Wednesday, March 28, 2012

A Garden of Our Own



One of my favorite childhood memories is of helping my father with backyard gardening chores. I loved pulling up weeds (yeah, I’m a little weird), digging holes for seeds, and of course watching the itsy bitsy sprouts grow into big, vegetable-producing plants. Finding a juicy red ripe tomato hidden among tangled vines was such a rewarding feeling (I didn’t even LIKE tomatoes as a kid. I actually kind of DETESTED the quasi-fruit, but harvesting them was a whole different story).

Ever since Em’s birth, I have been eagerly anticipating the time when Em and I could begin working on a garden together. Maybe because of my own fond memories, I’ve always envisioned gardening as an amazing parent/child activity. I have fantasized about showing Em how to dig little holes with her plastic spade, guiding her as she pours the seeds down into the dug up holes, and teaching her how to care for growing herbs and vegetables with a little water and a lot of love and patience.

But sad truth be told, I’ve never been a “green thumb” kind of a gal. Actually, as much as I love the IDEA of gardening, I’ve been a notorious houseplant killer. Really. Philodendron quake with fear whenever they see me approaching.

When I got pregnant with Em, I was actually quite scared that my lack of ability to take care of a houseplant would translate into my being a very unfit mother. I was seriously worried. I mean, if I couldn’t even remember to water a few plants once or twice a week, how on earth was I going to remember to feed and change my daughter multiple times EVERY SINGLE DAY??

Needless to say, I’ve managed to do a better job at mothering my child than I have ever done caring for a spider plant. Through parenting, I feel like I’ve matured into a more responsible human being, and have developed a much better sense of caring for other people AND various other living objects. Ok, sure, sometimes I still forget to water our houseplants, but I’m a heck of a lot better than I used to be.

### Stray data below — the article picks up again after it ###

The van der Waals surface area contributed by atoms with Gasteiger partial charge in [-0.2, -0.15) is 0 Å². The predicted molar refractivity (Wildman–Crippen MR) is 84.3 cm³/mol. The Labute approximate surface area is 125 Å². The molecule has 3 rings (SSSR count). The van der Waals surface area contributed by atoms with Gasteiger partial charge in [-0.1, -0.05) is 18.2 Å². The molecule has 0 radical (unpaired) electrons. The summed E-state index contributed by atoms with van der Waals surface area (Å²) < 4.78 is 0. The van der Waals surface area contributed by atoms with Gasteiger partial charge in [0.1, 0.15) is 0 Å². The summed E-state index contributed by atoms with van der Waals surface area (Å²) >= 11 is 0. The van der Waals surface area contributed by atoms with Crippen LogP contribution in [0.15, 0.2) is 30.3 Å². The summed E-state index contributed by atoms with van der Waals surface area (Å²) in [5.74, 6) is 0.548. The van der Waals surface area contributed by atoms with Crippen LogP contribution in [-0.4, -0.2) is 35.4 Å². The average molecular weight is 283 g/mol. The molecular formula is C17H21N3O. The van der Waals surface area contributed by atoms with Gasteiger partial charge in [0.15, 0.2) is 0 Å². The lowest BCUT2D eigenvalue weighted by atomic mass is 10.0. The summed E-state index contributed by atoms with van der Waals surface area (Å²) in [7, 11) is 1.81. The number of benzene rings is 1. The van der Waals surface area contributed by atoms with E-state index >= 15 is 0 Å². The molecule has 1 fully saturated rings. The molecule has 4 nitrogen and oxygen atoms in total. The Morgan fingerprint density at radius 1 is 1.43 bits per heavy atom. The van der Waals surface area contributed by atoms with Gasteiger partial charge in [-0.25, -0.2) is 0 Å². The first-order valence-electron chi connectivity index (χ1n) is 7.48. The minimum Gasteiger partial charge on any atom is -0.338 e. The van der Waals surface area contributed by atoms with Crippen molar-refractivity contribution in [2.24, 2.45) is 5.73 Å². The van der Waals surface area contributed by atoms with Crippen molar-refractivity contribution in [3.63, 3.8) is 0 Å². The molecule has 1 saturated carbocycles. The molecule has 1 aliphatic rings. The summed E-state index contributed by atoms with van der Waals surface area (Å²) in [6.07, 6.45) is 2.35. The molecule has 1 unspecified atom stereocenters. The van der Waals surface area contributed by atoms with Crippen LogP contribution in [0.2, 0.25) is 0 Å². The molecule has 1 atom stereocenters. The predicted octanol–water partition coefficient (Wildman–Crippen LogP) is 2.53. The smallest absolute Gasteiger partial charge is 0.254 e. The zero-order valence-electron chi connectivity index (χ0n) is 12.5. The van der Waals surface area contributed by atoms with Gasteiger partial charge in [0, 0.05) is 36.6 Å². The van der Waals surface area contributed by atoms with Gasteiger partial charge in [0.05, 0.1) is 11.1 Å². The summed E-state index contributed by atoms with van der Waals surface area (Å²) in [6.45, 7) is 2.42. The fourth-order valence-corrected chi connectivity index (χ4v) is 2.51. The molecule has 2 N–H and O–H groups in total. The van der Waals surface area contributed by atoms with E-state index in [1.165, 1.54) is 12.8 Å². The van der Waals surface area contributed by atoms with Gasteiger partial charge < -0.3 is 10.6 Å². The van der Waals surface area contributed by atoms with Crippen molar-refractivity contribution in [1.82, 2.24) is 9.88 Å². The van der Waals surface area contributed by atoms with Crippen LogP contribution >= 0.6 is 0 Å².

So this past weekend, I decided to challenge myself, and give this whole mama/daughter gardening thing a whirl, despite my not-so-glorious plant-y past. Of course, I didn’t want to overwhelm either myself or Emmy with a daunting project. I figured it best to start small-scale, and if we were successful in our endeavors, we would expand upon our successes.

My plan? We would build a little 4 foot by 4 foot raised bed garden. I figured even Em and I could manage a plot of land that teeny.

Early Saturday morning, Em and I went to the gardening store, and purchased a raised bed kit (interlocking planks of cedar wood that can easily be expanded with the help of additional kits). As I grilled the woman behind the counter with lots of Gardening 101 questions about which vegetables were easiest to plant and how deep the soil had to be laid down to ensure an ideal growing environment, Em got busy rearranging all of the store’s colorful seed packets (don’t worry, I put them back in their proper places afterwards). I decided that for this year, with our theme being “low maintenance, low expectations,” I would only choose vegetables that could be sown directly into the ground, not those that would require initial indoor germination followed by transplantation to the garden bed outside. As much as I really wanted to plant tomatoes (they are now of course one of my favorite veggies), I recognize that choosing complicated, high-maintenance vegetables would have doomed our little garden to sure failure.